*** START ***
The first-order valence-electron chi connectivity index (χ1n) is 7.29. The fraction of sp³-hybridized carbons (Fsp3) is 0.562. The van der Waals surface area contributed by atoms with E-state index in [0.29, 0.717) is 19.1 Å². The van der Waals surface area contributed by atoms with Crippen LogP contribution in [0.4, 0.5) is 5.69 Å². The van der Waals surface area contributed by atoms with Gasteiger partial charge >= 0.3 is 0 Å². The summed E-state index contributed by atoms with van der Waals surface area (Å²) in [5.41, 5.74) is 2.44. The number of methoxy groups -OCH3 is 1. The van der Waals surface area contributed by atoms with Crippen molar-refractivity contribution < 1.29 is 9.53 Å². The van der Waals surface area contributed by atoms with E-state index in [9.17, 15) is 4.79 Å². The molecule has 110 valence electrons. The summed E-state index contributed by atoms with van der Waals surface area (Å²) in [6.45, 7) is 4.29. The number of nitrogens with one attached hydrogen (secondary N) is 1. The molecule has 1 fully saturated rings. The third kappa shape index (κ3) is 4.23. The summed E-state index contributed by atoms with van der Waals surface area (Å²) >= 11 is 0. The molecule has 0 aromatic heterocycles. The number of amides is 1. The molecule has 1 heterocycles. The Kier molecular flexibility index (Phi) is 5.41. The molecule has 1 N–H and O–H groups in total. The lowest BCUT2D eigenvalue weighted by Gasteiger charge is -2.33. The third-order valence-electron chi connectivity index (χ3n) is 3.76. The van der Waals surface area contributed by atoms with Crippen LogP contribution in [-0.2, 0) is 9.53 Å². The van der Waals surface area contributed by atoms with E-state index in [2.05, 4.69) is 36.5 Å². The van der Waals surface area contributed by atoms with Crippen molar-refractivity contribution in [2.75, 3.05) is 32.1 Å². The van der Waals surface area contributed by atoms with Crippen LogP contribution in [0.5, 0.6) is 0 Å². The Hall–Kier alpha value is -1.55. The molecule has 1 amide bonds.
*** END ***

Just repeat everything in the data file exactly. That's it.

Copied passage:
The first-order valence-electron chi connectivity index (χ1n) is 7.29. The fraction of sp³-hybridized carbons (Fsp3) is 0.562. The van der Waals surface area contributed by atoms with E-state index in [0.29, 0.717) is 19.1 Å². The van der Waals surface area contributed by atoms with Crippen LogP contribution in [0.4, 0.5) is 5.69 Å². The van der Waals surface area contributed by atoms with Gasteiger partial charge >= 0.3 is 0 Å². The summed E-state index contributed by atoms with van der Waals surface area (Å²) in [5.41, 5.74) is 2.44. The number of methoxy groups -OCH3 is 1. The van der Waals surface area contributed by atoms with Crippen molar-refractivity contribution < 1.29 is 9.53 Å². The van der Waals surface area contributed by atoms with E-state index in [9.17, 15) is 4.79 Å². The molecule has 110 valence electrons. The summed E-state index contributed by atoms with van der Waals surface area (Å²) in [6.45, 7) is 4.29. The number of nitrogens with one attached hydrogen (secondary N) is 1. The molecule has 1 fully saturated rings. The third kappa shape index (κ3) is 4.23. The summed E-state index contributed by atoms with van der Waals surface area (Å²) >= 11 is 0. The molecule has 0 aromatic heterocycles. The number of amides is 1. The molecule has 1 heterocycles. The Kier molecular flexibility index (Phi) is 5.41. The molecule has 1 N–H and O–H groups in total. The lowest BCUT2D eigenvalue weighted by Gasteiger charge is -2.33. The third-order valence-electron chi connectivity index (χ3n) is 3.76. The van der Waals surface area contributed by atoms with Crippen LogP contribution in [-0.2, 0) is 9.53 Å². The van der Waals surface area contributed by atoms with E-state index in [2.05, 4.69) is 36.5 Å². The van der Waals surface area contributed by atoms with Crippen molar-refractivity contribution in [2.75, 3.05) is 32.1 Å². The van der Waals surface area contributed by atoms with Crippen LogP contribution in [0.5, 0.6) is 0 Å². The Hall–Kier alpha value is -1.55. The molecule has 1 amide bonds.